Following the devastating terrorist attack in Manchester, many schools will be dealing with questions and concerns from pupils about what happened and why. It is important for teachers to provide curriculum space to talk about questions and concerns, and challenge misconceptions but not be rushed into a reactive response, particularly while information is still emerging.
Nick Hills, Head of Citizenship, led work on The ACT Building Resilience Project at the Anglo European School in Essex.
This project focused on critical thinking, problem solving and enquiry skills, and taking informed and responsible actions through five Citizenship lessons with Year 7 pupils. Pupils developed understanding of the concept of community, explored diverse viewpoints and learned why some people hold extreme opinions and undertake terrorist acts.
'The Prevent Duty and Controversial Issues: creating a curriculum response through Citizenship' is a new publication that offers guidance to schools and teachers as they consider and develop their response to the Prevent Duty.
Explore International Human Rights Day with your students. Our Professional Officer’s updated blog provides a list of ideas and suggested resources. Draw on the lesson and assembly plans, activities and more to address SMSC and FBV and to strengthen citizenship in your school. Contact us if you require further advice
Seventy years after the liberation of Auschwitz there is still much for Citizenship teachers to do in helping pupils make sense of the past and reconciling this with the present, especially the turmoil over events in France this month. At the 2015 Holocaust Memorial Day lecture, Professor Christopher Browning reflected on the role played by the ordinary men and women who actually did the killing by shooting or other means. This is very different from concentrating on the policy makers and organisers.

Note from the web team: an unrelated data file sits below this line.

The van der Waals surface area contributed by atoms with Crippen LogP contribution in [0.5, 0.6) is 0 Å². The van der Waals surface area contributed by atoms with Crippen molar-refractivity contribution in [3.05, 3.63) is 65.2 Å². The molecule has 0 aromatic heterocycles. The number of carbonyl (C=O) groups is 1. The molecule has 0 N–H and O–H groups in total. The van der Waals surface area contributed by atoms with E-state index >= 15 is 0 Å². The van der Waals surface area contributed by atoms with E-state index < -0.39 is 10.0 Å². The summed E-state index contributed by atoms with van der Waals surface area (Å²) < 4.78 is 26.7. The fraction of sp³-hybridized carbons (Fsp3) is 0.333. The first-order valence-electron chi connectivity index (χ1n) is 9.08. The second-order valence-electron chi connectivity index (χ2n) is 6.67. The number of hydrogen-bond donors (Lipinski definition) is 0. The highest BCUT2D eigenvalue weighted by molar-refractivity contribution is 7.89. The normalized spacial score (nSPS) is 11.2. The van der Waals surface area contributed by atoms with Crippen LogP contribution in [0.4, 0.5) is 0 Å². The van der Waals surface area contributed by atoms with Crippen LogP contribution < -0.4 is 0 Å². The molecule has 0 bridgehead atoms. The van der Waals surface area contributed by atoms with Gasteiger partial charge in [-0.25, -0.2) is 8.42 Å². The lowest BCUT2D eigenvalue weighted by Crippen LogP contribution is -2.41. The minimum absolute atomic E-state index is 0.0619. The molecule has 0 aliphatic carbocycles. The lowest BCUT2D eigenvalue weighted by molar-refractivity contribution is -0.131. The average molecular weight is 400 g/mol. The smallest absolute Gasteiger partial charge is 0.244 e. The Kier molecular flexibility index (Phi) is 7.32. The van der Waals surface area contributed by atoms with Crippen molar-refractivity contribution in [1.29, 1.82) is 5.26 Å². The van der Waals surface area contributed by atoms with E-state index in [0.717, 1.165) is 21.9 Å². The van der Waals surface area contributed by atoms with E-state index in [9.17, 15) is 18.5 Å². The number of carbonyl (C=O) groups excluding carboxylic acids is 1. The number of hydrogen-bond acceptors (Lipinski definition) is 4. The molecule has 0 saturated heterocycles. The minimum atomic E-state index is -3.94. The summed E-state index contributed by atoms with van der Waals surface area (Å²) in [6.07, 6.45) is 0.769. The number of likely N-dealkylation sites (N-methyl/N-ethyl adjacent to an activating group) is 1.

The role and work of the Association for Citizenship Teaching (ACT) has been commended by DFE Minister, Nick Gibb.
In recent correspondence with ACT, Nick Gibb who is the Minister of State for School Reform, has stated his appreciation of the expertise and support that ACT provides to schools and acknowledges the time and effort that goes into providing this.
Following much debate and discussion, DfE has finally produced new guidance called 'Promoting fundamental British values as part of SMSC in schools'. The guidance applies to all maintained schools and is a response to the so-called Trojan Horse cases and concern by DfE and Ofsted regarding the requirement to prepare pupils for life in modern Britain. ACT is pleased to see the guidance published but is disappointed that though there are clear links to Citizenship and SMSC and Citizenship teaching and learning, there is no specific reference to the subject.
The recent discussions about British identity, the success of UKIP in the European elections in May and the Trojan Horse incidents in Birmingham have all focussed attention on the importance of high quality Citizenship being a core part of education for young people and also at the heart of the way the school relates to the community it is set in. Citizenship teachers can initiate conversations with colleagues in school about these matters and also create powerful lesson opportunities to help pupils explore the complexity of living together in the UK.